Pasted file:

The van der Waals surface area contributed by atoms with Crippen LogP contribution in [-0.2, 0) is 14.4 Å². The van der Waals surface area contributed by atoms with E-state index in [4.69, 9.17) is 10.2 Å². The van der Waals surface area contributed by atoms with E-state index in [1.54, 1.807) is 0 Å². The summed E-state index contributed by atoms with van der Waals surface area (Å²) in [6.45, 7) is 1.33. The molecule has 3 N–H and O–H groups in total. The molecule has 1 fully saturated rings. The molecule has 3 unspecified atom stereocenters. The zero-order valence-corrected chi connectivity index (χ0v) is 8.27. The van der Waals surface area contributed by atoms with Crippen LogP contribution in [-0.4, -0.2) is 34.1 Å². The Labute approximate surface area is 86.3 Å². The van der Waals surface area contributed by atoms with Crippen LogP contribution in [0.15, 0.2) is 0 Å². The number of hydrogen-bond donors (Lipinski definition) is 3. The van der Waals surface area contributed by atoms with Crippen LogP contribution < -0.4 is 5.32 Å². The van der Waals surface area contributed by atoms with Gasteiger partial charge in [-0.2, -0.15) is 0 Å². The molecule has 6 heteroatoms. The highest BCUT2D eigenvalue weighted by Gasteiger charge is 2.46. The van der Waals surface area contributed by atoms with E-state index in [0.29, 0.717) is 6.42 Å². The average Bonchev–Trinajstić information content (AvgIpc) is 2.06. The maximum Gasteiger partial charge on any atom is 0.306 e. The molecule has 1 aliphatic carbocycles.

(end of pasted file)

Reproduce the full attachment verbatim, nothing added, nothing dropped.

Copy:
The van der Waals surface area contributed by atoms with Crippen LogP contribution in [-0.2, 0) is 14.4 Å². The van der Waals surface area contributed by atoms with E-state index in [4.69, 9.17) is 10.2 Å². The van der Waals surface area contributed by atoms with E-state index in [1.54, 1.807) is 0 Å². The summed E-state index contributed by atoms with van der Waals surface area (Å²) in [6.45, 7) is 1.33. The molecule has 3 N–H and O–H groups in total. The molecule has 1 fully saturated rings. The molecule has 3 unspecified atom stereocenters. The zero-order valence-corrected chi connectivity index (χ0v) is 8.27. The van der Waals surface area contributed by atoms with Crippen LogP contribution in [-0.4, -0.2) is 34.1 Å². The Labute approximate surface area is 86.3 Å². The van der Waals surface area contributed by atoms with Crippen LogP contribution in [0.15, 0.2) is 0 Å². The number of hydrogen-bond donors (Lipinski definition) is 3. The van der Waals surface area contributed by atoms with Crippen LogP contribution < -0.4 is 5.32 Å². The van der Waals surface area contributed by atoms with Gasteiger partial charge in [-0.2, -0.15) is 0 Å². The molecule has 6 heteroatoms. The highest BCUT2D eigenvalue weighted by Gasteiger charge is 2.46. The van der Waals surface area contributed by atoms with E-state index in [0.29, 0.717) is 6.42 Å². The average Bonchev–Trinajstić information content (AvgIpc) is 2.06. The maximum Gasteiger partial charge on any atom is 0.306 e. The molecule has 1 aliphatic carbocycles.